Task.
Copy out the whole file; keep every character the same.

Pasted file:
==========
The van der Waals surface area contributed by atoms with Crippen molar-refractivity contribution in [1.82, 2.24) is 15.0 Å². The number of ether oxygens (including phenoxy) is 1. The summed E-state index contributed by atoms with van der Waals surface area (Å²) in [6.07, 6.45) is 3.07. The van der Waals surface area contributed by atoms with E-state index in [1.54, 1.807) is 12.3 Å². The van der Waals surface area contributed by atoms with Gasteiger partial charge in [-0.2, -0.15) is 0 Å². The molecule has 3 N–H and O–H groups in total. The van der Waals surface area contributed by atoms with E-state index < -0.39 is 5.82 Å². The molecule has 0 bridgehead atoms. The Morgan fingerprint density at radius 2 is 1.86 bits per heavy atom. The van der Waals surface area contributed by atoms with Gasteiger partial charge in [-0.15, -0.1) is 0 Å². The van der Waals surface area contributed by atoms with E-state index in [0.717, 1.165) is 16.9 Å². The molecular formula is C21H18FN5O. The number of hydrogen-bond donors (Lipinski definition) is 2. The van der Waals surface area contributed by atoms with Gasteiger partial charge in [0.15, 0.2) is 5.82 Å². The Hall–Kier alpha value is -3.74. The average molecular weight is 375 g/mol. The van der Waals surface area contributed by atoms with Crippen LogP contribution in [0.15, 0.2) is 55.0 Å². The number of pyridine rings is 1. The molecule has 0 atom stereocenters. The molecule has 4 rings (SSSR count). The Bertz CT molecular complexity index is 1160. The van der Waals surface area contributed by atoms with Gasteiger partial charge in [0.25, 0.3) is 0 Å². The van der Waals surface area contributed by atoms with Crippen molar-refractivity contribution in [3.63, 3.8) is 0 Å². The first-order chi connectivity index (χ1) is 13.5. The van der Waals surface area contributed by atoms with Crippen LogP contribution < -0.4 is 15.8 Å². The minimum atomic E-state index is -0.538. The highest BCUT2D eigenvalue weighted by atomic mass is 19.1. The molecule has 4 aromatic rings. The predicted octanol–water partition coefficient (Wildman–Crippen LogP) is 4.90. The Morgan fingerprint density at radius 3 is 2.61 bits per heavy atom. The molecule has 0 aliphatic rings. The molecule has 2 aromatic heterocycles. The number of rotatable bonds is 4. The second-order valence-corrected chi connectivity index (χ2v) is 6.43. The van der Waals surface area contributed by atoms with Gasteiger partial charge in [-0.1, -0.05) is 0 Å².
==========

The van der Waals surface area contributed by atoms with Crippen molar-refractivity contribution in [1.82, 2.24) is 15.0 Å². The number of ether oxygens (including phenoxy) is 1. The summed E-state index contributed by atoms with van der Waals surface area (Å²) in [6.07, 6.45) is 3.07. The van der Waals surface area contributed by atoms with E-state index in [1.54, 1.807) is 12.3 Å². The van der Waals surface area contributed by atoms with Gasteiger partial charge in [-0.2, -0.15) is 0 Å². The molecule has 3 N–H and O–H groups in total. The van der Waals surface area contributed by atoms with E-state index < -0.39 is 5.82 Å². The molecule has 0 bridgehead atoms. The Morgan fingerprint density at radius 2 is 1.86 bits per heavy atom. The van der Waals surface area contributed by atoms with Gasteiger partial charge in [-0.15, -0.1) is 0 Å². The van der Waals surface area contributed by atoms with E-state index in [0.717, 1.165) is 16.9 Å². The molecular formula is C21H18FN5O. The number of hydrogen-bond donors (Lipinski definition) is 2. The van der Waals surface area contributed by atoms with Gasteiger partial charge in [0.15, 0.2) is 5.82 Å². The Hall–Kier alpha value is -3.74. The average molecular weight is 375 g/mol. The van der Waals surface area contributed by atoms with Crippen LogP contribution in [0.15, 0.2) is 55.0 Å². The number of pyridine rings is 1. The molecule has 0 atom stereocenters. The molecule has 4 rings (SSSR count). The Bertz CT molecular complexity index is 1160. The van der Waals surface area contributed by atoms with Gasteiger partial charge in [0.25, 0.3) is 0 Å². The van der Waals surface area contributed by atoms with Crippen molar-refractivity contribution in [3.63, 3.8) is 0 Å². The first-order chi connectivity index (χ1) is 13.5. The van der Waals surface area contributed by atoms with Crippen LogP contribution < -0.4 is 15.8 Å². The minimum atomic E-state index is -0.538. The highest BCUT2D eigenvalue weighted by atomic mass is 19.1. The molecule has 4 aromatic rings. The predicted octanol–water partition coefficient (Wildman–Crippen LogP) is 4.90. The Morgan fingerprint density at radius 3 is 2.61 bits per heavy atom. The molecule has 0 aliphatic rings. The molecule has 2 aromatic heterocycles. The number of rotatable bonds is 4. The second-order valence-corrected chi connectivity index (χ2v) is 6.43. The van der Waals surface area contributed by atoms with Gasteiger partial charge in [-0.1, -0.05) is 0 Å².